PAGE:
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2:55 AM / Saturday June 24, 2017

14 Apr 2017

How to get a new haircut you won’t regret—part 2

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April 14, 2017 Category: Beauty Posted by:

Learn how to manage your hairstylist for best results

By Leah Fletcher

The art of getting the haircut you desire continues this week. Communicating and connecting with your stylist to ensure the best results is a major factor in your expected outcome.

If you follow the steps that conclude with Number 10, and the following contributing hairstylists believe you have a greater chance of being satisfied with your final results.

Step 5—Ask questions and listen to your stylist’s opinion.

It’s always a good idea to write down any questions before the haircut, according to Philadelphia stylist Jasmine Humphrey, who believes you won’t forget them during the consultation with your stylist.

The types of questions posed, she believes, should cover: “What type of color best suits me?”, “Do you think my hair resembles this picture of Halle Berry with short hair?” and “How long will it take me to style this type of haircut in the morning?”

“During the consultation, if you believe you don’t have your stylist’s total attention, make certain your point of view has been heard,” advises Humphrey. 

Step 6—What if your opinion differs from your stylist’s?

Imagine you have a photo in hand, and your stylist tells you she can’t guarantee you will look like the model in the photo. What do you do? According to stylist Madeline Hunter, it matters. “Always consider a professional opinion, but you know best how much work you’ll put into your hair,” Hunter said.

She offers the following examples of how to best handle a stylist’s opposition.

• Your stylist tells you the cut won’t work for the shape of your face. While face shape matters, there are other factors to consider when getting a cut, including your personality and your longings.  Thank her for her professional opinion and then tell her, “But I really want to try this and I trust you to do it. I’ll take full responsibility for the outcome.”

• She tells you your hair texture won’t accommodate the cut. Ask if her if certain products or styling tools would help. If your hair is too curly, would a flat iron work or blow dryer work? If your hair is too straight, would a spray that adds volume or curling iron help?

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If your stylist disregards your questions and directions, Hunter advises finding a new stylist. “But don’t overlook the fact that a stylist is the trained professional and she/he is trained to know their skill level and what would work best for a client,” she said.

Step 7—Demonstrate the length with your hands.

    One of the most common “hair horror stories,” according to Humphrey, is related to the requested length. “When it comes to length, stylists tell me it’s better to show it rather than say it. Instead of saying you want 3 inches off, actually take your hand and faux chop it where you want her/him to cut,” notes Humphrey.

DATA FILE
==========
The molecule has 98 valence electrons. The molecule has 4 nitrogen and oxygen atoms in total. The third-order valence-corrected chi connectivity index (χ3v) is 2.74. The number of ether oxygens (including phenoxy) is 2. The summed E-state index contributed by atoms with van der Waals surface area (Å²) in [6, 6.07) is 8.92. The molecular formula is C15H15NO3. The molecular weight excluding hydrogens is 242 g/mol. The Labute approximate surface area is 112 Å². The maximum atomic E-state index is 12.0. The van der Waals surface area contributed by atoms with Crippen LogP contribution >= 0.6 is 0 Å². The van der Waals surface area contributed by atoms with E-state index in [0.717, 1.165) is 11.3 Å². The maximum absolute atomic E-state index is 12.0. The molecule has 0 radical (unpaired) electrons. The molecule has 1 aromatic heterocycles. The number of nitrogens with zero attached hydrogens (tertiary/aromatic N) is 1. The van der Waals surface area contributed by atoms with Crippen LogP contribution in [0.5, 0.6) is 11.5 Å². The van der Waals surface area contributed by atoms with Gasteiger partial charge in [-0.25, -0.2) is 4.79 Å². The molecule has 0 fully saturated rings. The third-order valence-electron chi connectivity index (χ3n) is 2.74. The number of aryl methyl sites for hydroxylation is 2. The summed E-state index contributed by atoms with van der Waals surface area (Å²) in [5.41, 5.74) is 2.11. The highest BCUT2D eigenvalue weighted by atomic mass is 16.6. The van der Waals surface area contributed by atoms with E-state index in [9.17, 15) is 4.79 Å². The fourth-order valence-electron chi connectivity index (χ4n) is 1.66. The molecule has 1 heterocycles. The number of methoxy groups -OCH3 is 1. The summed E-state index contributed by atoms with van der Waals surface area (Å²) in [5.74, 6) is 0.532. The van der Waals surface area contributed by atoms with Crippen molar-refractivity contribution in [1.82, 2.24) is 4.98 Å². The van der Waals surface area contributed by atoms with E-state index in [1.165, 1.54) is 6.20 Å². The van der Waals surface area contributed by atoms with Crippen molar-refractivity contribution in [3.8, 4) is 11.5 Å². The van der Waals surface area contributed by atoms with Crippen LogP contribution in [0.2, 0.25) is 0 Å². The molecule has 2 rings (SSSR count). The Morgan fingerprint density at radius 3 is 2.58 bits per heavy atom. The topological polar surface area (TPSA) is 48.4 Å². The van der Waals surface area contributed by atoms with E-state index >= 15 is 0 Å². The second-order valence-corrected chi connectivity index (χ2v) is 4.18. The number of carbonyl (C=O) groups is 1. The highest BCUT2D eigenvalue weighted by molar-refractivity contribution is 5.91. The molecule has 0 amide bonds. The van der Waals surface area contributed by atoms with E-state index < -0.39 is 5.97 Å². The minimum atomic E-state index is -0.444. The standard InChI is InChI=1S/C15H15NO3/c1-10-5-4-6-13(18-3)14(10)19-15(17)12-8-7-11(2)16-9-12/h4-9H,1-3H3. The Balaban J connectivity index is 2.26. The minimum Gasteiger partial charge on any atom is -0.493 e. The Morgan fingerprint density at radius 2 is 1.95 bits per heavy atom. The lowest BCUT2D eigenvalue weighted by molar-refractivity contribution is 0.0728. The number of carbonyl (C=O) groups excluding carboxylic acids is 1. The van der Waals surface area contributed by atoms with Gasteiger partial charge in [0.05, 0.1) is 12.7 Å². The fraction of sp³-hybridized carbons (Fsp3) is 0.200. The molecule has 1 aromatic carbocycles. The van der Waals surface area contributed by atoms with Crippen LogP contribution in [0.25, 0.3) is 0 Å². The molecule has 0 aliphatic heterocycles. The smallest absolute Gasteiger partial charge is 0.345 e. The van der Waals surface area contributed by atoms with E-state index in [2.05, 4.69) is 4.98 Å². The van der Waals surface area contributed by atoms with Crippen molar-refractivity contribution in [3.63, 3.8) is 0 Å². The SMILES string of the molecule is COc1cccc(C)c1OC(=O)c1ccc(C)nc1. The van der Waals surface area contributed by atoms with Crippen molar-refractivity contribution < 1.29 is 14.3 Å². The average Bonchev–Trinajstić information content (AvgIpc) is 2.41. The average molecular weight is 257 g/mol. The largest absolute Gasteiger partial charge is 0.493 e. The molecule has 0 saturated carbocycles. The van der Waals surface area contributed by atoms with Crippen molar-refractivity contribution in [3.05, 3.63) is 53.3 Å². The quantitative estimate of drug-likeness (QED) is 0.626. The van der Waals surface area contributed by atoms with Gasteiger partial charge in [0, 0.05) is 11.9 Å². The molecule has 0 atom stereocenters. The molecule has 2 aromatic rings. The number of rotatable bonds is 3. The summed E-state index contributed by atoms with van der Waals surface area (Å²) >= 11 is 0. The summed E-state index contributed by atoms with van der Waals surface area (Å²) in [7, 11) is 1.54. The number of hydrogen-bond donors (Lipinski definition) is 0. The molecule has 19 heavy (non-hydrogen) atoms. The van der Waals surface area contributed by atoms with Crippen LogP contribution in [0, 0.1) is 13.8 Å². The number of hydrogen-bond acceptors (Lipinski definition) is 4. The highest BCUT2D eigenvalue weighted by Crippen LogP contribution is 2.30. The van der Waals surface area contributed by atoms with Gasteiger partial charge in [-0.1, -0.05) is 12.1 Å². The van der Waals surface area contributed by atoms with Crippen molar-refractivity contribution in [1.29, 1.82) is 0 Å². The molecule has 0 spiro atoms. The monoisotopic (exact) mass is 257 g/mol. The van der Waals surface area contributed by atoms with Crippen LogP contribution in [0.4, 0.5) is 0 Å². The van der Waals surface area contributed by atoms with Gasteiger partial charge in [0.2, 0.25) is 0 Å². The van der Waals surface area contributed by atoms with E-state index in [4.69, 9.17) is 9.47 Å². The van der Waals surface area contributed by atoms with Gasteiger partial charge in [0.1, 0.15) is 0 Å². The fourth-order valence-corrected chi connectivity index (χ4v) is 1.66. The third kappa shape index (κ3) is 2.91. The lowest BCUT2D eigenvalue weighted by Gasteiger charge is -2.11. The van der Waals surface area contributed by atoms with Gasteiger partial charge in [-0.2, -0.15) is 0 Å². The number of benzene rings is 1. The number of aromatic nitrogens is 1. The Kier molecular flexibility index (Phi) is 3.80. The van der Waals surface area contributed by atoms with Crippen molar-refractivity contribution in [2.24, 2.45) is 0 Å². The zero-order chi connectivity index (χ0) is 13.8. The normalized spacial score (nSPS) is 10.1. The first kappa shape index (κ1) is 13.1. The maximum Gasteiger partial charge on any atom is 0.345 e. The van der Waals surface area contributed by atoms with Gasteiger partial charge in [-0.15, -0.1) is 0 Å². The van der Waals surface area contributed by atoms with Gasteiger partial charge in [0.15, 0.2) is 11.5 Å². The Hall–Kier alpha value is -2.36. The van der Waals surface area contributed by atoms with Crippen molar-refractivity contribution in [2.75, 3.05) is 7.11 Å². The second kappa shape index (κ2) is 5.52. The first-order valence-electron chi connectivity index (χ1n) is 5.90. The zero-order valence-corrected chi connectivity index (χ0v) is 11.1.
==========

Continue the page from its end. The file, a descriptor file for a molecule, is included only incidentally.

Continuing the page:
In the end, don’t be afraid to speak up during your haircut if you feel it’s too long or even short. Humphrey believes it is better to get your requested haircut and not have to explain, in dismay, “I told her to cut off 2 inches, and she hacked off 6 inches.”

Step 8—Think before communicating, “Try something new.”

Nala Archie, who writes for a monthly style blog, relates the time she let her stylist try something new. Yikes! The result was a cut she really detested and one that took months to grow out.

“Although we usually trust our stylist blindly and allow him or her to work their magic, it’s not always a good idea. You don’t want to be a model for a new look the stylist is trying out.” Archie said.

Step 9—Honesty with your stylist is the best policy.

“You must make it perfectly clear to your stylist how far you’re willing to go. Otherwise, you might end up angry with steam streaming from your ears,” says Humphrey.

If your goal is to love your new hairstyle, you have to make sure that you’re clear about how much time it’s going to require to maintain it.

“Will you love your new hairstyle enough to pamper it every morning with five products, 30 minutes of drying time and 15 minutes styling time?” Archie asks.

If your standard morning routine is applying hair gel and pulling your hair into a ponytail, Archie believes it’s a good idea to let your stylist know. “You don’t want to end up with a fancy, layered, hair style, curled with a flat iron or curling iron that takes hours to imitate,” Archie said.

Additionally, it is important to reveal to your colorist any chemical treatments you’ve applied to your hair within the past year. Not disclosing your hair’s past to your stylist might be disastrous, according to Archie. “If you don’t tell your stylist you had a Brazilian straightening treatment four months ago, you risk damaging your hair if your stylist elects to do a dual-process color,” explained Archie.

Step 10-Don’t be afraid to speak up. 

It’s normal to be nervous about the direction your color or cut is going. However, you should not be fearful about speaking up and sharing your concerns, according to Humphrey, who believes if you are unhappy with the cut or color once it’s done, you should be able to say so in a polite way.

“Stylists appreciate honesty. Plus, there’s nothing worse than a regular customer who never returns to your salon, and you have no idea why,” Humphrey said.

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